The European Financial Reporting Advisory Group (EFRAG) is responsible for the technical drafting of the European Sustainability Reporting Standards (ESRS). Pursuant to Article 7 CSRD, the CSRD shall first apply to financial years that begin on/after 01.01.2024 – however applicability will also occur on a gradual basis depending on the type of undertaking. As the legal act in question is an EU Directive, prior to the CSRD becoming applicable for the first time, Member States will need to issue transposing legal acts under national law (national transposing legislation), which is expected to take place during 2023.
Since 2021, sustainability has been one of the FMA’s dedicated priority for supervision and inspections. In addition to a structured dialogue with all stakeholders on sustainability issues, two specific thematic aspects of the FMA’s priorities have been able to be highlighted: on the one hand the appropriate integration of sustainability risks into strategy, governance and risk management of supervised entities (with a focus on resilience), and on the other hand observance of the necessary disclosures regarding sustainable financial products, in order to reduce risks of greenwashing (with a focus on collection investor protection). Further details about the FMA’s priority for supervision regarding sustainability can be found in the FMA publication “Facts and Figures, Trends and Strategies”, published annually.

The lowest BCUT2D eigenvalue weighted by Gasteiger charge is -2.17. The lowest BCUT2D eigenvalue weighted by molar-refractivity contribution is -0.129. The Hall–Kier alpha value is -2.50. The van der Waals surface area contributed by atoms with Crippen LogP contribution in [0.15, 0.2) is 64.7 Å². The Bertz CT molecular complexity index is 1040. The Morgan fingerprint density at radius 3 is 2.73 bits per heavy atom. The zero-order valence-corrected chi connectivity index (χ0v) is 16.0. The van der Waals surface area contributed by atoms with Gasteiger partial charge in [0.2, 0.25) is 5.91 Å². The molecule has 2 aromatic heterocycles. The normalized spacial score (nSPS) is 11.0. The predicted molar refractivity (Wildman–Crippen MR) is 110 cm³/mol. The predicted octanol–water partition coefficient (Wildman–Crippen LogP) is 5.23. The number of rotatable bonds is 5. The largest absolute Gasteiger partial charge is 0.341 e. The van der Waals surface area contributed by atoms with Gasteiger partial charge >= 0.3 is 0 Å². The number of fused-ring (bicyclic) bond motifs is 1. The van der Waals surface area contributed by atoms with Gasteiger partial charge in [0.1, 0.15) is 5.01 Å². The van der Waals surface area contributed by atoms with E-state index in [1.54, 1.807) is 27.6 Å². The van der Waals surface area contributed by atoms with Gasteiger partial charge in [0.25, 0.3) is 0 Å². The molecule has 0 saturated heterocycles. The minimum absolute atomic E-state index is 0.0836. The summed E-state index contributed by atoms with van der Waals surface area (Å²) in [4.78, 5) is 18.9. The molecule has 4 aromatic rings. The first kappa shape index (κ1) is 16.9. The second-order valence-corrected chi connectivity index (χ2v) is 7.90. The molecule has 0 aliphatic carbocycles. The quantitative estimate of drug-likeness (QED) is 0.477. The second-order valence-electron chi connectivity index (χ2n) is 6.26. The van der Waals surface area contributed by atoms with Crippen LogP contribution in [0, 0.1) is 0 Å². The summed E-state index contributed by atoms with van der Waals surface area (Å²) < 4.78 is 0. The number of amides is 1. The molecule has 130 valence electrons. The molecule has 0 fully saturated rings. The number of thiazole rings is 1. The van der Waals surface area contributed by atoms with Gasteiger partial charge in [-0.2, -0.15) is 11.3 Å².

FMA Guide for Managing Sustainability Risks
In July 2020, the FMA published a cross-sector FMA Guide for Managing Sustainability Risks. The FMA Guide should generally serve as guidance for supervised entities in the consideration of sustainability risks within the scope of their business activities and in particular should prepare them for regulatory developments.
In 2022, the FMA conducted a cross-sector survey about the extent to which the integration of sustainability risks in strategy, governance and risk management has already been implemented across the Austrian financial market (implementation check). The FMA Guide served as a reference for this check. In addition, challenges relating to sustainability-related disclosure requirements were also evaluated. The survey was also used to identify any potential need to develop the FMA Guide further, directly involving entities supervised by the FMA in the process.
A report (available in German only) on checking the implementation of the FMA Guide for Managing Sustainability Risks in the Austrian financial market was published on 18.01.2023.
FMA Guide for Managing Sustainability Risks – published 02.07.2020
Sustainability as a priority for supervision and inspections in the FMA’s annual publication “Facts and Figures, Trends and Strategies”
UN Climate Summit 2021 – FMA and OeNB support the UN Climate Conference in Glasgow
FMA information about Sustainable Finance in pension funds (Pensionskassen)
FMA information about Sustainable Finance in insurance companies
Information from the European Commission on Sustainable Finance
Sustainable Finance Disclosure Regulation (SFDR)